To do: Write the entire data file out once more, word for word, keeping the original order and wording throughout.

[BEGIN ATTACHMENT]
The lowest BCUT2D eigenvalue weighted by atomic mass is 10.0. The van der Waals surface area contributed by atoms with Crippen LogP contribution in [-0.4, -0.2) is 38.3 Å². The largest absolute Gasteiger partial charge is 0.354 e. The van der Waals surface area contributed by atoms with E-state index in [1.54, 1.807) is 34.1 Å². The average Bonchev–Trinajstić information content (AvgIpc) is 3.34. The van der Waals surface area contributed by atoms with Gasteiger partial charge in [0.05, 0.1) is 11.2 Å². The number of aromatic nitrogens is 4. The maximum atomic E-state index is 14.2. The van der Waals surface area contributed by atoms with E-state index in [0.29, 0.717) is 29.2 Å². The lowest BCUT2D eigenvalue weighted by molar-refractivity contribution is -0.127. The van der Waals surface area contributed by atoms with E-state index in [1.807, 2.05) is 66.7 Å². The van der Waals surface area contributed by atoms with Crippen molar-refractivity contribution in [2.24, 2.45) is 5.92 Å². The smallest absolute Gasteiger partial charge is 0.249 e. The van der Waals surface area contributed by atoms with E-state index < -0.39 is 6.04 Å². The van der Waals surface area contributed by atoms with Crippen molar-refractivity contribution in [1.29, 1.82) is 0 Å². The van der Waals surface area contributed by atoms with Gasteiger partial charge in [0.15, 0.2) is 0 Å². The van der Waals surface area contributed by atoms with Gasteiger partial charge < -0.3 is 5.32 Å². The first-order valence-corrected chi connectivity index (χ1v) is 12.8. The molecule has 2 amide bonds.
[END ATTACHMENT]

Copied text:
The lowest BCUT2D eigenvalue weighted by atomic mass is 10.0. The van der Waals surface area contributed by atoms with Crippen LogP contribution in [-0.4, -0.2) is 38.3 Å². The largest absolute Gasteiger partial charge is 0.354 e. The van der Waals surface area contributed by atoms with E-state index in [1.54, 1.807) is 34.1 Å². The average Bonchev–Trinajstić information content (AvgIpc) is 3.34. The van der Waals surface area contributed by atoms with Gasteiger partial charge in [0.05, 0.1) is 11.2 Å². The number of aromatic nitrogens is 4. The maximum atomic E-state index is 14.2. The van der Waals surface area contributed by atoms with E-state index in [0.29, 0.717) is 29.2 Å². The lowest BCUT2D eigenvalue weighted by molar-refractivity contribution is -0.127. The van der Waals surface area contributed by atoms with E-state index in [1.807, 2.05) is 66.7 Å². The van der Waals surface area contributed by atoms with Crippen molar-refractivity contribution in [2.24, 2.45) is 5.92 Å². The smallest absolute Gasteiger partial charge is 0.249 e. The van der Waals surface area contributed by atoms with E-state index < -0.39 is 6.04 Å². The van der Waals surface area contributed by atoms with Crippen molar-refractivity contribution in [1.29, 1.82) is 0 Å². The van der Waals surface area contributed by atoms with Gasteiger partial charge in [0.15, 0.2) is 0 Å². The van der Waals surface area contributed by atoms with Gasteiger partial charge < -0.3 is 5.32 Å². The first-order valence-corrected chi connectivity index (χ1v) is 12.8. The molecule has 2 amide bonds.